[Spitzer News] Many, Perhaps Most,
Nearby Sun-Like Stars May Form Rocky Planets
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spitzer-news at lists.ipac.caltech.edu
Sun Feb 17 07:45:41 PST 2008
In this issue:
1) Many, Perhaps Most, Nearby Sun-Like Stars May Form Rocky Planets
MANY, PERHAPS MOST, NEARBY SUN-LIKE STARS MAY FORM ROCKY PLANETS
Astronomers have discovered that terrestrial planets might form around
many, if not most, of the nearby sun-like stars in our galaxy. These
new results suggest that worlds with potential for life might be more
common than we thought.
University of Arizona, Tucson, astronomer Michael Meyer and his
colleagues used NASA's Spitzer Space Telescope to determine whether
planetary systems like ours are common or rare in our Milky Way
galaxy. They found that at least 20 percent, and possibly as many as
60 percent, of stars similar to the sun are candidates for forming
Meyer is presenting the findings at the annual meeting of the American
Association for the Advancement of Science in Boston. The results
appear in the Feb. 1 issue of Astrophysical Journal Letters.
The astronomers used Spitzer to survey six sets of stars, grouped
depending on their age, with masses comparable to our sun. The sun is
about 4.6 billion years old. "We wanted to study the evolution of the
gas and dust around stars similar to the sun and compare the results
with what we think the solar system looked like at earlier stages
during its evolution," Meyer said.
The Spitzer telescope does not detect planets directly. Instead it
detects dust -- the rubble left over from collisions as planets form
-- at a range of infrared wavelengths. The hottest dust is detected at
the shortest wavelengths, between 3.6 microns and 8 microns. Cool dust
is detected at the longest wavelengths, between 70 microns and 160
microns. Warm dust can be traced at 24-micron wavelengths. Because
dust closer to the star is hotter than dust farther from the star, the
"warm" dust likely traces material orbiting the star at distances
comparable to the distance between Earth and Jupiter.
"We found that about 10 to 20 percent of the stars in each of the four
youngest age groups shows 24-micron emission due to dust," Meyer said.
"But we don't often see warm dust around stars older than 300 million
years. The frequency just drops off.
"That's comparable to the time scales thought to span the formation
and dynamical evolution of our own solar system," he added.
"Theoretical models and meteoritic data suggest that Earth formed over
10 to 50 million years from collisions between smaller bodies."
In a separate study, Thayne Currie and Scott Kenyon of the Smithsonian
Astrophysical Observatory, Cambridge, Mass., and their colleagues also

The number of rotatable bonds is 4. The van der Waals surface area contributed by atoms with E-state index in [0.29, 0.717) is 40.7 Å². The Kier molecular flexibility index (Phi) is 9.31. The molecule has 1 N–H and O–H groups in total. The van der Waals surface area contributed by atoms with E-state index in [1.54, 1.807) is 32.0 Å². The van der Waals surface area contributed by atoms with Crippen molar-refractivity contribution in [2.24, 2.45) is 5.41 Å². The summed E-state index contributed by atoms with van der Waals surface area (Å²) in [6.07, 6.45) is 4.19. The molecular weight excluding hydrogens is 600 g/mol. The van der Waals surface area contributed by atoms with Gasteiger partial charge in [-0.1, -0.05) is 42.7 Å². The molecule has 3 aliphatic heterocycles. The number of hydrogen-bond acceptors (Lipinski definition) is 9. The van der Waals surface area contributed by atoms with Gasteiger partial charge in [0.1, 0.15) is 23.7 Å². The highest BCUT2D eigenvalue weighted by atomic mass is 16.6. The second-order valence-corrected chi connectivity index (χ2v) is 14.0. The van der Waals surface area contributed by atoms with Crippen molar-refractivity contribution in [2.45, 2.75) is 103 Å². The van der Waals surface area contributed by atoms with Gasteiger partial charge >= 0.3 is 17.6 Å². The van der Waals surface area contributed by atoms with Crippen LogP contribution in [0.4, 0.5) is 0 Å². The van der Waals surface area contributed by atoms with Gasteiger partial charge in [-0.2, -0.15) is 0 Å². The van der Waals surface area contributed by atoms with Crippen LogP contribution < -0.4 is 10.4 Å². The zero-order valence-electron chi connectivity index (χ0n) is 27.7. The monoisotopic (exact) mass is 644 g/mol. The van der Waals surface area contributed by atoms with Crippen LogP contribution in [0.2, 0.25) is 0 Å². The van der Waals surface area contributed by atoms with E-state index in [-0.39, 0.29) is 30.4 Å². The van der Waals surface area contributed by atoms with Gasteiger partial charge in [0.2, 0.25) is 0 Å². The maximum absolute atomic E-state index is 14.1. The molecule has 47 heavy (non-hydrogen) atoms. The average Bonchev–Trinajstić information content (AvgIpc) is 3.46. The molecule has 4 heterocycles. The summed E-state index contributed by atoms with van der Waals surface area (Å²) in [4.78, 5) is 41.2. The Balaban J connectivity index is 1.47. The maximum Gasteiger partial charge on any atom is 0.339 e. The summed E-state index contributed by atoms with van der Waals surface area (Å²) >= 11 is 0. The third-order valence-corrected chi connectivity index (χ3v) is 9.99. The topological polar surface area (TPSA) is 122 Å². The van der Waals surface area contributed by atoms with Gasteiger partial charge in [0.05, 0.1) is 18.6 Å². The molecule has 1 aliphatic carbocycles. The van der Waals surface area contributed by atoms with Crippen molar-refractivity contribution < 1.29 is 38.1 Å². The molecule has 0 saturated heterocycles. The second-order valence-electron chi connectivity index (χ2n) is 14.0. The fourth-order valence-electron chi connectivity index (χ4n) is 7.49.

found evidence of dust from terrestrial planet formation around stars
from 10 to 30 million years old. "These observations suggest that
whatever led to the formation of Earth could be occurring around many
stars between three million and 300 million years old," Meyer said.
Kenyon and Ben Bromley of the University of Utah, Salt Lake City, have
developed planet formation models that provide a plausible scenario.
Their models predict warm dust would be detected at 24-micron
wavelengths as small rocky bodies collide and merge. "Our work
suggests that the warm dust Meyer and colleagues detect is a natural
outcome of rocky planet formation. We predict a higher frequency of
dust emission for the younger stars, just as Spitzer observes," said
The numbers on how many stars form planets are ambiguous because
there's more than one way to interpret the Spitzer data, Meyer said.
The warm-dust emission that Spitzer observed around 20 percent of the
youngest cohort of stars could persist as the stars age. That is, the
warm dust generated by collisions around stars three to 10 million
years old could carry over and show up as warm dust emission seen
around stars in the 10- to 30- million-year-old range and so on.
Interpreting the data this way, about one out of five sun-like stars
is potentially planet-forming, Meyer said.
There's another way to interpret the data. "An optimistic scenario
would suggest that the biggest, most massive disks would undergo the
runaway collision process first and assemble their planets quickly.
That's what we could be seeing in the youngest stars. Their disks live
hard and die young, shining brightly early on, then fading," Meyer
said. "However, smaller, less massive disks will light up later.
Planet formation in this case is delayed because there are fewer
particles to collide with each other."
If this is correct and the most massive disks form their planets first
and the wimpiest disks take 10 to 100 times longer, then up to 62
percent of the surveyed stars have formed, or may be forming, planets.
"The correct answer probably lies somewhere between the pessimistic
case of less than 20 percent and optimistic case of more than 60
percent," Meyer said.
The next critical test of the assertion that terrestrial planets like
Earth could be common around stars like the sun will come next year
with the launch of NASA's Kepler mission.
Meyer's 13 co-authors include John Carpenter of the California
Institute of Technology in Pasadena. NASA's Jet Propulsion Laboratory
in Pasadena manages the Spitzer Space Telescope mission for NASA's
Science Mission Directorate, Washington. Science operations are
conducted at the Spitzer Science Center at Caltech. Caltech manages
JPL for NASA.
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